Little Blue Trace and Cafe Verona

This week we traveled east on I-70 and exited north on Little Blue Parkway, east of the 291/I-470/I-70 intersection to access the Little Blue Trace Trail. The trail was closed at that point because of some construction; so we drove on Little Blue Parkway to Necessary Road, turned east and found a parking area for the trail just off the road next to the Little Blue River. 20140820_092941  There are several access points along the trail.

We headed north, knowing the trail to the south was closed. It’s a beautiful, crushed stone trail (easy on the feet and bicycle-friendly) which extends eleven miles from I-70 to a shelter on Blue Mills Road north of 24 Highway. The part we walked was almost entirely in the sun. Only a few shady spots gave us relief from the heat. This is a good trail for spring or fall–summer only if one wears a hat and lots of sunscreen. 20140820_092950            20140820_094359            20140820_094647 Nice vistas of the river make the walk pleasant, and from experience on the trail, I know there is more shade and also a Civil War monument along the trail farther north. 20140820_095615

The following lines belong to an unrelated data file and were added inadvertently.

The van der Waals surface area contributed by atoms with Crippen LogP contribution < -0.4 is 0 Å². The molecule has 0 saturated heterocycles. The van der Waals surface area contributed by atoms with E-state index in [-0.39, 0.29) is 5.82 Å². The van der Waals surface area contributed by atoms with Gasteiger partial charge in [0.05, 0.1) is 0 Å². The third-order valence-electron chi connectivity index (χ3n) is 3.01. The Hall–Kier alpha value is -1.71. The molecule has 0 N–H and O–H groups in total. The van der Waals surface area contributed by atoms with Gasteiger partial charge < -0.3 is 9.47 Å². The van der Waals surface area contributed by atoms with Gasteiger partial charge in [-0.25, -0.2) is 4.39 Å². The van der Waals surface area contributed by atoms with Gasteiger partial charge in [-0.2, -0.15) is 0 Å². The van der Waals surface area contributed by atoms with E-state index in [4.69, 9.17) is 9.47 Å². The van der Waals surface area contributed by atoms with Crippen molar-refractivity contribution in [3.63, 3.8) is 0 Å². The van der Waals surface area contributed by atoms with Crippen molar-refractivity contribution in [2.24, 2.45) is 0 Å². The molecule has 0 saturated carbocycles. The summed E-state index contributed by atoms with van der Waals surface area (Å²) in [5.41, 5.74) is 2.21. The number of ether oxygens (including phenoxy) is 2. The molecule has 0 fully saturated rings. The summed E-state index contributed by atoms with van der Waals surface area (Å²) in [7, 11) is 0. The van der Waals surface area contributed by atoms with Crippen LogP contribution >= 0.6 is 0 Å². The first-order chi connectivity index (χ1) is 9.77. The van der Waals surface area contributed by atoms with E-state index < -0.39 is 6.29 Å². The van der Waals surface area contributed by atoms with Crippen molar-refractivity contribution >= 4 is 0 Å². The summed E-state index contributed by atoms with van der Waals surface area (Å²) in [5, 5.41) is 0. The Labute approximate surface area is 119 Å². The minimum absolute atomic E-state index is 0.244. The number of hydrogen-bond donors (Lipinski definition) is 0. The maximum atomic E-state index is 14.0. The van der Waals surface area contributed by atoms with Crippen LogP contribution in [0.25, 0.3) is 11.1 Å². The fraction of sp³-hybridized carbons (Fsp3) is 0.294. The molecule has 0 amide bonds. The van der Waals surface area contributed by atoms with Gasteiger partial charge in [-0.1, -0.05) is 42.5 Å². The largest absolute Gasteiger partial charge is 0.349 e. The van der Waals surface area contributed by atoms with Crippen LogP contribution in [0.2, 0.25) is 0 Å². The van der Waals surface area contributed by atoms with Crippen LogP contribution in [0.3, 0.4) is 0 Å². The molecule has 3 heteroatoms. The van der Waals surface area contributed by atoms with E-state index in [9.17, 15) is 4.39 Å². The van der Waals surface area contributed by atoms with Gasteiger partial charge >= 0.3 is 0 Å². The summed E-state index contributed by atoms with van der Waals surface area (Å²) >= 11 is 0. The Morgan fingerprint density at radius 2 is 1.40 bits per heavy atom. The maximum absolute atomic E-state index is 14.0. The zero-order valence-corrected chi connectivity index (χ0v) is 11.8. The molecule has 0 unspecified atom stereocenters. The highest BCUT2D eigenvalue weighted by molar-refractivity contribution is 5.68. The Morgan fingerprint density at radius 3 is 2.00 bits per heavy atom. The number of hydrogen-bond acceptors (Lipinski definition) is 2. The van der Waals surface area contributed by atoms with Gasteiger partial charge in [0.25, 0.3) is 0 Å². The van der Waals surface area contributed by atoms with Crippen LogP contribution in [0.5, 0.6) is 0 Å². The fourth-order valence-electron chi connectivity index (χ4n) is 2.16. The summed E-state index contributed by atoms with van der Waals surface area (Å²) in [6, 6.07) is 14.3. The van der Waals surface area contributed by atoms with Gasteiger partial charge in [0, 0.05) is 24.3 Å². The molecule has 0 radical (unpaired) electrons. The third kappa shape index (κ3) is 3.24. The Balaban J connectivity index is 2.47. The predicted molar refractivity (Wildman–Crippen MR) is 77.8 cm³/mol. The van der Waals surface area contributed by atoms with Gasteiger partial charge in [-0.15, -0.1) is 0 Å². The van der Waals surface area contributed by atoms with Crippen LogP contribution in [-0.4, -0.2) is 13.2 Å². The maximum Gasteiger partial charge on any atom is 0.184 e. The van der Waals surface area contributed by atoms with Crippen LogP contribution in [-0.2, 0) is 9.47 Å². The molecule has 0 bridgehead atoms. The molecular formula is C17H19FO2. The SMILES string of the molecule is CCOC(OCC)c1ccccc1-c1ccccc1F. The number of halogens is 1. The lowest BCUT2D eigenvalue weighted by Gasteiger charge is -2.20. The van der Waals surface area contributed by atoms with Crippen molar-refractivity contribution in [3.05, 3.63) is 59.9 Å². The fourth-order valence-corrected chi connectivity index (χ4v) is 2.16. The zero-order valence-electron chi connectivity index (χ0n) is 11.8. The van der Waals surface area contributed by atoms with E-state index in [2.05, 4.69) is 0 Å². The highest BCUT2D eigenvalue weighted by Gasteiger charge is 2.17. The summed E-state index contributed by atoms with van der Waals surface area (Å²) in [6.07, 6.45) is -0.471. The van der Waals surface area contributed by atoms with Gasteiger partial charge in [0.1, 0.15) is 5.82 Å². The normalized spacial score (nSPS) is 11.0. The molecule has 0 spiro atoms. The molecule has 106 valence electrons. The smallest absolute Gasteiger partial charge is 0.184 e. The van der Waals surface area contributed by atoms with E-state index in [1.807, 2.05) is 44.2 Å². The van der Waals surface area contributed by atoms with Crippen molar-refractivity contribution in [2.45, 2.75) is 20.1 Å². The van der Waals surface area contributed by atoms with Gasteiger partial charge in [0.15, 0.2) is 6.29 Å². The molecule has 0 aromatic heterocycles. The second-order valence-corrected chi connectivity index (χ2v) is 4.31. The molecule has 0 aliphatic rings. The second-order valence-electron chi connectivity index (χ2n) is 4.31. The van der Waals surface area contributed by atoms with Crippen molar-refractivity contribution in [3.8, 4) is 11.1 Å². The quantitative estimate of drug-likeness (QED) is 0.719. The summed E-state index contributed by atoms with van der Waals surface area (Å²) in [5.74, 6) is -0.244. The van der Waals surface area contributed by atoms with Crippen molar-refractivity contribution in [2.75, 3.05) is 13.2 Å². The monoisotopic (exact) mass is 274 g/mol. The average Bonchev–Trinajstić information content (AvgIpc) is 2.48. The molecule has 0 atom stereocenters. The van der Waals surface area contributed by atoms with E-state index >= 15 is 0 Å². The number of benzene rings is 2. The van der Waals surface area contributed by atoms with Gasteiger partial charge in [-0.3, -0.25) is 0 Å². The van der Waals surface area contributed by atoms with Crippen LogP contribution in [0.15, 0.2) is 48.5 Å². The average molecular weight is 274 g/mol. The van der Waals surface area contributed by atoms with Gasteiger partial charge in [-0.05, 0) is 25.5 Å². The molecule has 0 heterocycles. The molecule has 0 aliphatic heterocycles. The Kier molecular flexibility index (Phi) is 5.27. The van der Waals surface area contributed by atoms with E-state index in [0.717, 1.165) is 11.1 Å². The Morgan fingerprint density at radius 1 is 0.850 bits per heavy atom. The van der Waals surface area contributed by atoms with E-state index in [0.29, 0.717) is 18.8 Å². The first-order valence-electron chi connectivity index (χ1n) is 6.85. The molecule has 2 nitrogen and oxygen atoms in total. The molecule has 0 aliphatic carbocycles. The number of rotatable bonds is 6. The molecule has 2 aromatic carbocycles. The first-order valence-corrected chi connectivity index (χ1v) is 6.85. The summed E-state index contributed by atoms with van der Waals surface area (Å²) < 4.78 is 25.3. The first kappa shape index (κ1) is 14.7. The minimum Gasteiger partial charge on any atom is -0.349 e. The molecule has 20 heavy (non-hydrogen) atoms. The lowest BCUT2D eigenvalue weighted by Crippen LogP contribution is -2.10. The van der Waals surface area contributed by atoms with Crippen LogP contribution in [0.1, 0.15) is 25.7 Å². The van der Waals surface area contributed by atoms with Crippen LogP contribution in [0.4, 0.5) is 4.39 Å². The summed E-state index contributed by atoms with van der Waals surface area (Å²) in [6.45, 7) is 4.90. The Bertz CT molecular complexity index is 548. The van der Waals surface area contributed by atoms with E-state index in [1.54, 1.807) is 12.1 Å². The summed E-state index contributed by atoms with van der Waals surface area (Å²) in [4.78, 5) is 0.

Following the advice of a friend, we ate at Café Verona on the Independence square after our hike. It’s lovely, romantic, friendly, and has yummy food. This is a date night kind of restaurant in a renovated building with lots of class. I had a very reasonably priced spinach and strawberry salad and shared the artichoke dip and pita. Actually, I don’t like strawberries, but the waitress was very willing to switch out another fruit or vegetable for me, and I was a contented muncher.

South of the square in Independence is the Historic Bingham-Waggoner Estate. A one hour tour provides an authentic view of affluent life in the 1800’s. George Caleb Bingham, famous 19th century American artist and Missouri politician, and the Waggoners, a flour milling family, lived on the estate. The final Waggoner resident died in 1976 and left the estate without an heir so that many of the original buildings and furnishings are intact and carefully maintained by the Independence Historical Society. It is worth a visit, especially for history buffs.

Happy Trails!

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